“Orthodox Judaism considers homosexuality to be a sin,” claimed a Jewish Week article about Eshel, an organization for LGBT Jews and their families (“Orthodox Shuls Host LGBT Event, Amid Row,” June 10).
Orthodox Judaism considers not eating kosher and not keeping Shabbat a “sin,” too. But, in my lifetime experience as a member of that community, most of us do not shun such people as “sinners” and we know that they are our brothers, sisters, children, friends (and, even, ourselves). We include them in our shuls, homes and communities.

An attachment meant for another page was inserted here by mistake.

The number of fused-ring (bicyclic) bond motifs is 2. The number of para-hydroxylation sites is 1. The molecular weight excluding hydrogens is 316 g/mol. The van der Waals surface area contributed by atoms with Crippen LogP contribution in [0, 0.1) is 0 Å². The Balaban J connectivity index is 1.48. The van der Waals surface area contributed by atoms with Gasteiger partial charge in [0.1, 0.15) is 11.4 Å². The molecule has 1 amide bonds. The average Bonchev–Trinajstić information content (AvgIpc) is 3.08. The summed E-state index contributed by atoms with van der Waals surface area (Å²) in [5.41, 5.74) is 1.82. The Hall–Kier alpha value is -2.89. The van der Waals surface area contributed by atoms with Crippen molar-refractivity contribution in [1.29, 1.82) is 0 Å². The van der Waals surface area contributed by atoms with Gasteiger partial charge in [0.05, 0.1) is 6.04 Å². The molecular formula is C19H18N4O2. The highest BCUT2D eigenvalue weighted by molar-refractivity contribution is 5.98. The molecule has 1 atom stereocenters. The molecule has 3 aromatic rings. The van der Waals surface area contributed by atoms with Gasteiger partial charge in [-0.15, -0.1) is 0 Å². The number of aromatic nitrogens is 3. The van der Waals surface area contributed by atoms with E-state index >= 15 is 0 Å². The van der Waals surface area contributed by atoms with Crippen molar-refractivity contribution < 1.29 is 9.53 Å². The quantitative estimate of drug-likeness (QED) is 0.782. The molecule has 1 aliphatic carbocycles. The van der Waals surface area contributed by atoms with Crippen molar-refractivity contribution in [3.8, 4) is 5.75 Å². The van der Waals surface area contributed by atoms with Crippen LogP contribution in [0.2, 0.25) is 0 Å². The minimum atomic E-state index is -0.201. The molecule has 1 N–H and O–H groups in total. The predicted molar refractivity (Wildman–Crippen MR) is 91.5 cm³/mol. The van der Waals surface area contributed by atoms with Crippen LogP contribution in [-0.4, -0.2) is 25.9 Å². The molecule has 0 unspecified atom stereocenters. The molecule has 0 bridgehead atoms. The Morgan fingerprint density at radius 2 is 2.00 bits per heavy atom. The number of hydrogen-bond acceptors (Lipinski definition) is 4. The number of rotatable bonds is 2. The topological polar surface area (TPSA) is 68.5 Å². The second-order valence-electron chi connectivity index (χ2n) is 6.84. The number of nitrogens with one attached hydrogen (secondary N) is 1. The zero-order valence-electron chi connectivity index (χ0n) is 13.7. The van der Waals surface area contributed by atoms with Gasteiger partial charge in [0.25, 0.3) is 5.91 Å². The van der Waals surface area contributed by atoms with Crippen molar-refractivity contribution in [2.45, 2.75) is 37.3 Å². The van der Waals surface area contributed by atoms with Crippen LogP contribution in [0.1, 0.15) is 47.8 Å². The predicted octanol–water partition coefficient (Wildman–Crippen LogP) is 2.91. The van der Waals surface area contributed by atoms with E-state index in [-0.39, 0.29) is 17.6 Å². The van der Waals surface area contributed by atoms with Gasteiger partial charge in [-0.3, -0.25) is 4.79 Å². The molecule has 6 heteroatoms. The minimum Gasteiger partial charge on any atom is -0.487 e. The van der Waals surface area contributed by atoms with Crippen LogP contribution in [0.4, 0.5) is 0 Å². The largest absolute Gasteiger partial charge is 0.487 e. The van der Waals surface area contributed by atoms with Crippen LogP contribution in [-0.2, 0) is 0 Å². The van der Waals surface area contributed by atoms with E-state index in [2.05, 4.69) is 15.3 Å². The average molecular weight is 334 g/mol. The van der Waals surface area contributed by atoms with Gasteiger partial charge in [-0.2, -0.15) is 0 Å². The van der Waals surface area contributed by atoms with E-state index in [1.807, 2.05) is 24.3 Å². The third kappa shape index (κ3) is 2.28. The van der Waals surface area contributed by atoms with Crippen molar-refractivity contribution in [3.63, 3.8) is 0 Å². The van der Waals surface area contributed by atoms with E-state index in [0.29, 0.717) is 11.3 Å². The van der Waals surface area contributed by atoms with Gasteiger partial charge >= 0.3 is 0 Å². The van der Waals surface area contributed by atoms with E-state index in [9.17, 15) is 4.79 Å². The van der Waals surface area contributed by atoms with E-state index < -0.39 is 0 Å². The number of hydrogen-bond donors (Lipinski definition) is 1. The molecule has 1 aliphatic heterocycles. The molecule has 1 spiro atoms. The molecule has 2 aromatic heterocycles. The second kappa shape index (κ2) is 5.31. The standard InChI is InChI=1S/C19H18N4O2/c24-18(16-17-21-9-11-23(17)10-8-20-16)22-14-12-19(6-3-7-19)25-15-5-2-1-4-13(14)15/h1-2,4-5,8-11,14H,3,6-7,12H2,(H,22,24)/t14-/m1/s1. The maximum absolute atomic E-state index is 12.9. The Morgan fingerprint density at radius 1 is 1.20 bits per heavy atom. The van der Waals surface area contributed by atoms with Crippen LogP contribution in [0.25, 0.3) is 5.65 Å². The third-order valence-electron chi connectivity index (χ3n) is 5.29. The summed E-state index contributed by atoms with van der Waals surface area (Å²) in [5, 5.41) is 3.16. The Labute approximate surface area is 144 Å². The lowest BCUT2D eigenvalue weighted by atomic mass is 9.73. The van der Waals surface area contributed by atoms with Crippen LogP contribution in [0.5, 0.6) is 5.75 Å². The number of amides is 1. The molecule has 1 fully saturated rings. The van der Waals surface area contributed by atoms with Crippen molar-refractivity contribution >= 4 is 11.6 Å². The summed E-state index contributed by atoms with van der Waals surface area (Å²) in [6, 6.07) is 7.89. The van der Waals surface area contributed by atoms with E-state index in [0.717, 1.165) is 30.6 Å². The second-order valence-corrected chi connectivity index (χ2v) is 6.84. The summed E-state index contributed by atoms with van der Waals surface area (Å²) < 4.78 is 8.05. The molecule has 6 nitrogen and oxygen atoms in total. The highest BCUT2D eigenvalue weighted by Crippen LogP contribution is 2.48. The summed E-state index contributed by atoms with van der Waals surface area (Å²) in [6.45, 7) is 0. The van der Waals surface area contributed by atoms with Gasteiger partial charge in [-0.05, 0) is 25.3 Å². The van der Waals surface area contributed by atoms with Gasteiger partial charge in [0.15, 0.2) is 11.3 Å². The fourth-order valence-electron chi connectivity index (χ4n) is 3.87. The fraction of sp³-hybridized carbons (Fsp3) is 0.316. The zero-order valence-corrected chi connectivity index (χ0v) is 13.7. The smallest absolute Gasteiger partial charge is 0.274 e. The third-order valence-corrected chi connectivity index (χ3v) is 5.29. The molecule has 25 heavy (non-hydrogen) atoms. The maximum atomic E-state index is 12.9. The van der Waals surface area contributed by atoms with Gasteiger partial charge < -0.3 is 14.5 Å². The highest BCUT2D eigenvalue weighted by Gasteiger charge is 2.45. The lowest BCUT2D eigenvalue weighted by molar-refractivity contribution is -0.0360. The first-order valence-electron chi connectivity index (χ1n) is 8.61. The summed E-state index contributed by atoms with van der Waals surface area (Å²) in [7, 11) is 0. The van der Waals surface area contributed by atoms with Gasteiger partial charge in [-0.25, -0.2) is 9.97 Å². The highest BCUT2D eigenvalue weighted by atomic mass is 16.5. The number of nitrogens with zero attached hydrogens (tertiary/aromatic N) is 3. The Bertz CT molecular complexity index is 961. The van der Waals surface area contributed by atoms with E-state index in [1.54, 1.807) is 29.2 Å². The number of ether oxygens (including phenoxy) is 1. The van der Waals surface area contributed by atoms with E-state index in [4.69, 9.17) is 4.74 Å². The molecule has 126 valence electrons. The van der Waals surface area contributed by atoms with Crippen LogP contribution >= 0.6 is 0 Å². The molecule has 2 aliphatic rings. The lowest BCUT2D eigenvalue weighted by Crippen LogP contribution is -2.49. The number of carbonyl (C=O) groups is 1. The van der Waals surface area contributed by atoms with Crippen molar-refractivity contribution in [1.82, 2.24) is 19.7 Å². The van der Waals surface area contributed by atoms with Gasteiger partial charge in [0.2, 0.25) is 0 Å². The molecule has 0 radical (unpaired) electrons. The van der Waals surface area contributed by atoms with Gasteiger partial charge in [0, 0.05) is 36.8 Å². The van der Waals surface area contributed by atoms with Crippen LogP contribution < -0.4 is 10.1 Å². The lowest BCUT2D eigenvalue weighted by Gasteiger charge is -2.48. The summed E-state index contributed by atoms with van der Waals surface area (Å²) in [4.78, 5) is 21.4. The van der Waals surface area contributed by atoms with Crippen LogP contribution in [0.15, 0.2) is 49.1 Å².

When my son was studying in a religious yeshiva in Israel during his gap year after high school, he called me to discuss what he was learning about homosexuality from his rebbes, which contrasted with what he had been taught and experienced at our home, one in which we welcomed our gay friends and acquaintances, particularly at our Shabbat table.
In a call several weeks after that conversation, I asked him if he had come to any conclusions with his struggle to reconcile the two views. I will never forget what he said. “I decided to let God judge and I will continue to love.”
I have never been prouder of him.